Terrariums: Growing in Miniature

The outside doesn't have to stay outside.

Terrariums: Growing in Miniature


By Amy Enfield

Bring exotic plant life often found in deserts, mountains, and rainforests into your home by creating a terrarium. These tiny, contained green spaces allow your creativity to bloom with little care required. Whether open or closed,terrariums make great “living decor” for homes, apartments, or offices. And because they can be planted in a variety of sizes and fashioned from an even wider variety of materials, they fit into any space and all styles of home decor. Even more, they make perfect party favors and housewarming gifts.

Indoor Gardening Made Easy

One of the reasons terrariums have increased in popularity is their ease of maintenance. In many cases, caring for them requires little more than placing the container in the right setting and watering on a limited basis Terrariums also provide a natural creative outlet. Beyond the traditional glass vase or fish bowl, these unique container gardens have become growing art. These are just a few ideas from endless options of containers to create a terrarium with.

  • Light bulbs
  • Saltshakers 
  • Syrup dispensers
  • Teacups
  • Cider jugs
  • Decorative glass bulbs
  • Empty light fixtures
  • Inside tree ornaments

For those with an inclination for clever recycling methods, you can build a terrarium from clear plastic or glass bottles. Building terrariums together also makes for a perfect family activity or class project.

Make a Terrarium in 5 Steps

Although terrariums are easy to maintain, there are some basic decisions to make before starting. For instance, whether you want an open or closed container. Closed containers retain the most humidity and are great for tropical plants.

Open containers will create drier environments, either requiring more frequent watering or plants, such as succulents, that are accustomed to dry conditions.


Which leads to a second decision - which plants to choose. In many cases, it is best to consider a theme, like woodland or tropical or desert. Even considerations like traditional decor or urban modern. Creating a unifying theme not only helps in the design process, but also ensures that the plants you choose will grow in similar conditions. Mixing plants - like succulents and tropical - that require widely different light, temperature or moisture conditions can quickly become a problem.

Whatever container choice, make certain it is clear. Tinted or cloudy glass greatly reduces light transmittance and interferes with plant growth.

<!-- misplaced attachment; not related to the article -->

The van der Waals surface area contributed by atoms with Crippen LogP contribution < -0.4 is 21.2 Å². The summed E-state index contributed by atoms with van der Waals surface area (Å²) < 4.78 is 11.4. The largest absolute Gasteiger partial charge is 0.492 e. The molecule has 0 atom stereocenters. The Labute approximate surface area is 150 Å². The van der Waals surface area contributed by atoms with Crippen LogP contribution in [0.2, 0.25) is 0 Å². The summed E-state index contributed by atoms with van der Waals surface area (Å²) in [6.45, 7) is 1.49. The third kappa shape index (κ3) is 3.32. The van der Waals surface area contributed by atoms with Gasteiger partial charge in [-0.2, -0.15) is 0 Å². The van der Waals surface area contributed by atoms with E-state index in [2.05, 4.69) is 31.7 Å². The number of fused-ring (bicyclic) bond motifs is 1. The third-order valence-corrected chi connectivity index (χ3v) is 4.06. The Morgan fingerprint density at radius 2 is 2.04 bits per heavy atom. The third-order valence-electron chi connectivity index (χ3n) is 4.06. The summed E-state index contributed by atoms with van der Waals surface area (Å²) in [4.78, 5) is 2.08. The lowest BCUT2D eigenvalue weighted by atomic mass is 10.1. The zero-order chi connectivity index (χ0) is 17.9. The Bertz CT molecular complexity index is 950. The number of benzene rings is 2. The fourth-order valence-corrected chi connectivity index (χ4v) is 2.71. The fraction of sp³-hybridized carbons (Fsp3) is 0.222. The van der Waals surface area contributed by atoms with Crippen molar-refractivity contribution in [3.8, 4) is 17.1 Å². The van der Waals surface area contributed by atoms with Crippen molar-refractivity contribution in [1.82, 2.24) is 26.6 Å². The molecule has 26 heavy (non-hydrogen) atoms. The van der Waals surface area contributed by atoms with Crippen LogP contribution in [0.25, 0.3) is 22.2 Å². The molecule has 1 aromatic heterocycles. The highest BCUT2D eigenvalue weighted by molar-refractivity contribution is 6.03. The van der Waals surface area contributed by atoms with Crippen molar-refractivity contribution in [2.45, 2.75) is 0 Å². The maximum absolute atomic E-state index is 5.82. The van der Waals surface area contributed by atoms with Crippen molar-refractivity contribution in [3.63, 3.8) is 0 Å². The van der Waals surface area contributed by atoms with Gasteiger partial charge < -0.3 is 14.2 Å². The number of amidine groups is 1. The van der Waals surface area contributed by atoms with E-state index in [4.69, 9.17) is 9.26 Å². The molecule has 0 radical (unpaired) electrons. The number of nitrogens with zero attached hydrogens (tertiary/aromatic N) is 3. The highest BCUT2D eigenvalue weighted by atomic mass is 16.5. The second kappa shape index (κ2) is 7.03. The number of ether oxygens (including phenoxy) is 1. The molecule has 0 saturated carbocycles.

1. Pick your plants. With so many cute little plants to choose from, it's fun to browse Instagram or Pinterest for inspiration and create a mood board that complements your decor. Be sure to check how much sunlight and maintenance they need so you and your plant babies get along famously.

2. Choose your container. Big, small, purchased, built, or repurposed, there are almost no rules when it comes to choosing the structure for your terrarium. Just make sure your container is clear and big enough to accommodate your plants of choice.

3. Create a layered base. Open terrariums with drought-tolerant plants such as succulents and cacti do well with layers of sand, rock, and finished with a bit of fast-draining soil such as Miracle-Gro® Cactus, Palm & Citrus Potting Mix.

For closed terrariums with moisture-loving plants such as ferns and nerve plants, use an easy-to-water potting mix such as Miracle-Gro® Indoor Potting Mix to help maintain ideal humidity levels. When layering your closed terrarium, start with a base of rocks or decorative pebbles, add a very thin layer of activated charcoal to help keep water fresh and prevent bacteria, and then top it off with potting mix.

4. Give it a sense of style. Complete the look of your terrarium with other materials that transform it into a micro-landscape or themed garden. Create a lush jungle, calming Zen garden, whimsical fairy village—go wherever your imagination takes you.

5. Take care of your plants. Tending to your terrarium will vary by the plants you choose and whether you have an open or closed style. Here are some of the basics to get you started, but it's best to research your specific plants to ensure proper care.

Open terrariums require a little bit more maintenance because they're exposed to the surrounding air. Check on your plants weekly to see if the soil is dry. If your open terrarium consists of drought-tolerant plants like succulents, let the soil dry completely before watering again. When it's time to water, do so conservatively to prevent saturating the soil, which could lead to root rot.

Closed terrariums can take a little bit longer to set up, but once the micro-climate is established, they require very little care. All you have to do is give them proper lighting and a humid environment. Since evaporation is limited, you'll only need to check the moisture level every 2 weeks to make sure things are running smoothly.

Even little plants need to be fed once in a while. Infrequent feeding provides essential nutrients for your glass garden to thrive and produce vibrant foliage. For open terrariums with cacti, jade, and other succulents, go with Miracle-Gro® Succulent Plant Food. If you have a closed terrarium with humidity-loving plants, use Miracle-Gro® Indoor Plant Food. Each of these liquid plant foods are made to nourish their respective plant varieties and can be applied directly to the soil or mixed with water.

Yes, growing is going inside and finding its place in corner offices, on living room bookshelves, and grade school classrooms. It's giving artists a nature-inspired outlet and creating new interests in sustainability. All thanks to an idea said to have begun 2,500 years ago in Greece - the terrarium.